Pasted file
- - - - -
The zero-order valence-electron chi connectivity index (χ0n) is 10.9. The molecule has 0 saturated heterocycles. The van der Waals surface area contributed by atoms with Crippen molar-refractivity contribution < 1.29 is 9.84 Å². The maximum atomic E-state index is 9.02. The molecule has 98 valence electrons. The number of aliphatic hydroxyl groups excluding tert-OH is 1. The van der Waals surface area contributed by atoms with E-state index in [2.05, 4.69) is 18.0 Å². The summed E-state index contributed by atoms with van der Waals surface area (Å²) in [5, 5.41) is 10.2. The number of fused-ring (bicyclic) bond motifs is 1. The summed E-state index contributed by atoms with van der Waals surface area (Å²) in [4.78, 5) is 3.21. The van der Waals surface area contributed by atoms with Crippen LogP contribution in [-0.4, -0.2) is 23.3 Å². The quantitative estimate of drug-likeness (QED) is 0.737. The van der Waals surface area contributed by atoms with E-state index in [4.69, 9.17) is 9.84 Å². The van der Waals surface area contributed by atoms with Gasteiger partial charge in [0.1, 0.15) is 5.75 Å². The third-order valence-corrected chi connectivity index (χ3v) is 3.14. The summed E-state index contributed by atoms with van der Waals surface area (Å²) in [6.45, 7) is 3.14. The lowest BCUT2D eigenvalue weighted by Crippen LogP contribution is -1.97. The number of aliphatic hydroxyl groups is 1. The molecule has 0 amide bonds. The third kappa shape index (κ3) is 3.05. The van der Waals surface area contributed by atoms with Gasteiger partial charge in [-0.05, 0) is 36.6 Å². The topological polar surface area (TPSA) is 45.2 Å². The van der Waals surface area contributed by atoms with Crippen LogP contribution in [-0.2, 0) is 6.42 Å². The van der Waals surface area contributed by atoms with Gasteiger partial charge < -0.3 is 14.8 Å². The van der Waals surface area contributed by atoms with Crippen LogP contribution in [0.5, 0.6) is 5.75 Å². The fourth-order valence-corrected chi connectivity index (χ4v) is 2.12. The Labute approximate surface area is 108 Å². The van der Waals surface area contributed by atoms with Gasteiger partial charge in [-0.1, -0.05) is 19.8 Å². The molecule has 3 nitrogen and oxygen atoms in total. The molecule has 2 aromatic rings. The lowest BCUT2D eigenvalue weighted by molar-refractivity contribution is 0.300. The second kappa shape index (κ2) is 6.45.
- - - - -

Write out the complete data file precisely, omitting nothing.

The zero-order valence-electron chi connectivity index (χ0n) is 10.9. The molecule has 0 saturated heterocycles. The van der Waals surface area contributed by atoms with Crippen molar-refractivity contribution < 1.29 is 9.84 Å². The maximum atomic E-state index is 9.02. The molecule has 98 valence electrons. The number of aliphatic hydroxyl groups excluding tert-OH is 1. The van der Waals surface area contributed by atoms with E-state index in [2.05, 4.69) is 18.0 Å². The summed E-state index contributed by atoms with van der Waals surface area (Å²) in [5, 5.41) is 10.2. The number of fused-ring (bicyclic) bond motifs is 1. The summed E-state index contributed by atoms with van der Waals surface area (Å²) in [4.78, 5) is 3.21. The van der Waals surface area contributed by atoms with Crippen LogP contribution in [-0.4, -0.2) is 23.3 Å². The quantitative estimate of drug-likeness (QED) is 0.737. The van der Waals surface area contributed by atoms with E-state index in [4.69, 9.17) is 9.84 Å². The van der Waals surface area contributed by atoms with Gasteiger partial charge in [0.1, 0.15) is 5.75 Å². The third-order valence-corrected chi connectivity index (χ3v) is 3.14. The summed E-state index contributed by atoms with van der Waals surface area (Å²) in [6.45, 7) is 3.14. The lowest BCUT2D eigenvalue weighted by Crippen LogP contribution is -1.97. The number of aliphatic hydroxyl groups is 1. The molecule has 0 amide bonds. The third kappa shape index (κ3) is 3.05. The van der Waals surface area contributed by atoms with Gasteiger partial charge in [-0.05, 0) is 36.6 Å². The topological polar surface area (TPSA) is 45.2 Å². The van der Waals surface area contributed by atoms with Crippen LogP contribution in [-0.2, 0) is 6.42 Å². The van der Waals surface area contributed by atoms with Gasteiger partial charge < -0.3 is 14.8 Å². The van der Waals surface area contributed by atoms with Crippen LogP contribution in [0.5, 0.6) is 5.75 Å². The fourth-order valence-corrected chi connectivity index (χ4v) is 2.12. The Labute approximate surface area is 108 Å². The van der Waals surface area contributed by atoms with Gasteiger partial charge in [-0.1, -0.05) is 19.8 Å². The molecule has 3 nitrogen and oxygen atoms in total. The molecule has 2 aromatic rings. The lowest BCUT2D eigenvalue weighted by molar-refractivity contribution is 0.300. The second kappa shape index (κ2) is 6.45.